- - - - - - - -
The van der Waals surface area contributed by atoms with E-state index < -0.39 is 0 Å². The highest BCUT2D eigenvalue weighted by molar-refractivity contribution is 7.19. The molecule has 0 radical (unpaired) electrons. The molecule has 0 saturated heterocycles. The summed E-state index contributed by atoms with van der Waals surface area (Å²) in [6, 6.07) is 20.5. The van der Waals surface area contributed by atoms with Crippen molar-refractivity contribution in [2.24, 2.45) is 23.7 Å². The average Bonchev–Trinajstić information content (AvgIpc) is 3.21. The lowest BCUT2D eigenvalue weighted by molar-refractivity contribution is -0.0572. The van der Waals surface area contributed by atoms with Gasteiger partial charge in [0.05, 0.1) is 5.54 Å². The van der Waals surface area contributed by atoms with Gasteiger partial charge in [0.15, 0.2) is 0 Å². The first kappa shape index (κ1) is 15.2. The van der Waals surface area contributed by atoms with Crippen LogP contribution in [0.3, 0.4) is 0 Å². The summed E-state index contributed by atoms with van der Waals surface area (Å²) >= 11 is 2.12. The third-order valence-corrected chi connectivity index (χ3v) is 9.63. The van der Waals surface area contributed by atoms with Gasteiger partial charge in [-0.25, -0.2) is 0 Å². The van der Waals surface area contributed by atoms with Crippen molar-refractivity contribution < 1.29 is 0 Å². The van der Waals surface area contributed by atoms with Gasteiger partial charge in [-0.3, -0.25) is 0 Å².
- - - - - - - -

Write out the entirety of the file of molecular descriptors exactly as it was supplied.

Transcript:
The van der Waals surface area contributed by atoms with E-state index < -0.39 is 0 Å². The highest BCUT2D eigenvalue weighted by molar-refractivity contribution is 7.19. The molecule has 0 radical (unpaired) electrons. The molecule has 0 saturated heterocycles. The summed E-state index contributed by atoms with van der Waals surface area (Å²) in [6, 6.07) is 20.5. The van der Waals surface area contributed by atoms with Crippen molar-refractivity contribution in [2.24, 2.45) is 23.7 Å². The average Bonchev–Trinajstić information content (AvgIpc) is 3.21. The lowest BCUT2D eigenvalue weighted by molar-refractivity contribution is -0.0572. The van der Waals surface area contributed by atoms with Gasteiger partial charge in [0.05, 0.1) is 5.54 Å². The van der Waals surface area contributed by atoms with Gasteiger partial charge in [0.15, 0.2) is 0 Å². The first kappa shape index (κ1) is 15.2. The van der Waals surface area contributed by atoms with Crippen LogP contribution in [0.3, 0.4) is 0 Å². The summed E-state index contributed by atoms with van der Waals surface area (Å²) >= 11 is 2.12. The third-order valence-corrected chi connectivity index (χ3v) is 9.63. The van der Waals surface area contributed by atoms with Gasteiger partial charge in [-0.25, -0.2) is 0 Å². The van der Waals surface area contributed by atoms with Crippen molar-refractivity contribution < 1.29 is 0 Å². The van der Waals surface area contributed by atoms with Gasteiger partial charge in [-0.3, -0.25) is 0 Å².